By Keishera Lately
As part of Black History Month, Lincoln University hosted an evening with Lynne M. Jackson, the great-great granddaughter of Dred Scott, with her presentation, “The Faces of Reconciliation.”
Her family’s famous abolitionist case began in 1847 in a St. Louis federal courthouse, when Dred Scott unsuccessfully argued for his freedom from slavery. The Dred Scott legal saga would eventually land in the U.S. Supreme Court as Dred Scott v. Sanford (1857).
Scott lost his legal fight, but was ultimately freed just months before dying in St. Louis in 1858. Although Scott was unsuccessful in the courts, his legal battles rallied the abolitionists and helped carve a path to the U.S. Civil War, ultimately ending slavery in America.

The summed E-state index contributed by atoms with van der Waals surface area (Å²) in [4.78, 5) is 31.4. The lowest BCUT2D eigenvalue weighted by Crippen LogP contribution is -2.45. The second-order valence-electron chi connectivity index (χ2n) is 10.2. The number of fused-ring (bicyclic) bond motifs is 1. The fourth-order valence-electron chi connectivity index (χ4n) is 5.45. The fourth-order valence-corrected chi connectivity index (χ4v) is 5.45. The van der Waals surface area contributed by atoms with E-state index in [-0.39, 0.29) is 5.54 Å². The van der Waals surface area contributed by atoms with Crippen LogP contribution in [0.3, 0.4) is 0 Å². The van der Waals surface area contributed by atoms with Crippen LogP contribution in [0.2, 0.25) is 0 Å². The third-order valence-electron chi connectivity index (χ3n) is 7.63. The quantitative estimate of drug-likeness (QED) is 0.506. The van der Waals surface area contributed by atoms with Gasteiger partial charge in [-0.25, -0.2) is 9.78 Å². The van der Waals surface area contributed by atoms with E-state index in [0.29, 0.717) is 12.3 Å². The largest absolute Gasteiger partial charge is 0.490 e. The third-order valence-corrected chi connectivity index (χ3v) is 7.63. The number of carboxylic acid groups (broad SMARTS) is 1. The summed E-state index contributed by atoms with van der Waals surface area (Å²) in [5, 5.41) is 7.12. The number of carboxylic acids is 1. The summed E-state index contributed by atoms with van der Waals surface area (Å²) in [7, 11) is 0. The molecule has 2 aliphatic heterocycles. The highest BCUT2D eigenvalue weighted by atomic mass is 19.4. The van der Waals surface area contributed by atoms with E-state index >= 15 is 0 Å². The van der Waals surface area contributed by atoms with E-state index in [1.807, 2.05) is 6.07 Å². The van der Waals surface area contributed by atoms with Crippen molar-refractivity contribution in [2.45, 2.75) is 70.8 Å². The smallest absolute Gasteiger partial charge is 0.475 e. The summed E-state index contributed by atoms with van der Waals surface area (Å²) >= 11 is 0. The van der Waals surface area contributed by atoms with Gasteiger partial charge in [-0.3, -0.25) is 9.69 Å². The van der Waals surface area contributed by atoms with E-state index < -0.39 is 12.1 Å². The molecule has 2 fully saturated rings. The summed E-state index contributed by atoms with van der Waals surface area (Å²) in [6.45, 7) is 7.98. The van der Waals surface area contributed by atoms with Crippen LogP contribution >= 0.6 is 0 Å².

Jackson is the president and founder of the Dred Scott Heritage Foundation. The foundation’s goal is to “Promote the commemoration,education,and reconciliation of our histories with an eye towards helping to heal the wounds of the past.” Through the foundation she has been able to spread her knowledge of her grandfather and the history of the landmark case.
“Them taking the case federal makes it important; they had courage when they didn’t have to,” Jackson told the audience Tuesday evening in LU’s Richardson Auditorium.
Jackson was in Jefferson City to receive special recognition from the General Assembly at the Missouri Capitol.